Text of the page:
To most of us from an Anglophone background Easter consists of a glut of chocolate eggs, magic bunny rabbits, Easter egg hunts and reruns of “von Ryan’s Express” or “The Greatest Story Ever Told” featuring John Wayne’s epic performance as a Roman centurion muttering the immortal words, “Surely this man was the son of God” or for those more religiously inclined church services celebrating the death and resurrection of our Lord and saviour Jesus Christ, followed by the aforementioned activities
However in the Czech Republic this is not how Easter is celebrated, granted that even in this most atheist of countries some people do celebrate Easter as a religious feast and attend mass at church but for the large majority, the pagan symbols and celebrations hold more sway much as they do in the UK.
Continue reading “Easter In East Bohemia”
I have enjoyed very much dipping in and out of Mark Forsyth’s (of The Inky Fool) excellent book “The Horologicon” if you have an interest in obscure and dead terms I advise you to pick up a copy. Over the course of this week it has taught me many new and I must say fascinating words, which although I may not drop into normal conversations it is a pleasure to learn something new. I also have one class of students who like it when I give them three unusual words each week, this book has been kind enough to furnish me with several of them.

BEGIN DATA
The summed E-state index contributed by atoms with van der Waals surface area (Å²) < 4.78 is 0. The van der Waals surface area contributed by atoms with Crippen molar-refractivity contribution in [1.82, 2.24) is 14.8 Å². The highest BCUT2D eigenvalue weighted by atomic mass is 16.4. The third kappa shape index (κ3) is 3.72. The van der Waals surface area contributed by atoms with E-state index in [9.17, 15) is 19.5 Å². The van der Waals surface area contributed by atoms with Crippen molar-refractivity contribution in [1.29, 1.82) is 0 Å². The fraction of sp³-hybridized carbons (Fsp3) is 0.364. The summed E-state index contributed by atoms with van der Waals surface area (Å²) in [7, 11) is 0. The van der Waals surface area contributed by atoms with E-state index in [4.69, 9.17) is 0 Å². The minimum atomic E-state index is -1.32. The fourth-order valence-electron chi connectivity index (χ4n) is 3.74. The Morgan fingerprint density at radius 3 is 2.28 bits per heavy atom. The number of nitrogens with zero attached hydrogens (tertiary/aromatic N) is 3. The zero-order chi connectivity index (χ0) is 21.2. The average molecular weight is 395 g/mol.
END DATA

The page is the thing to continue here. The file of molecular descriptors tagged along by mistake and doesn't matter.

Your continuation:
As I was cooking a nice piece of salmon this week it massively splattered oil over my trousers as I turned it over, leaving a rather unsightly grease stain just above the knee, which in spite of several washing attempts it stubbornly refused to be removed, it just wouldn’t wash away. It was unwashawayable or to take a term from page 26 of this book, it was illutible. It is really surprising that more words exist to cover situations than perhaps we even knew existed.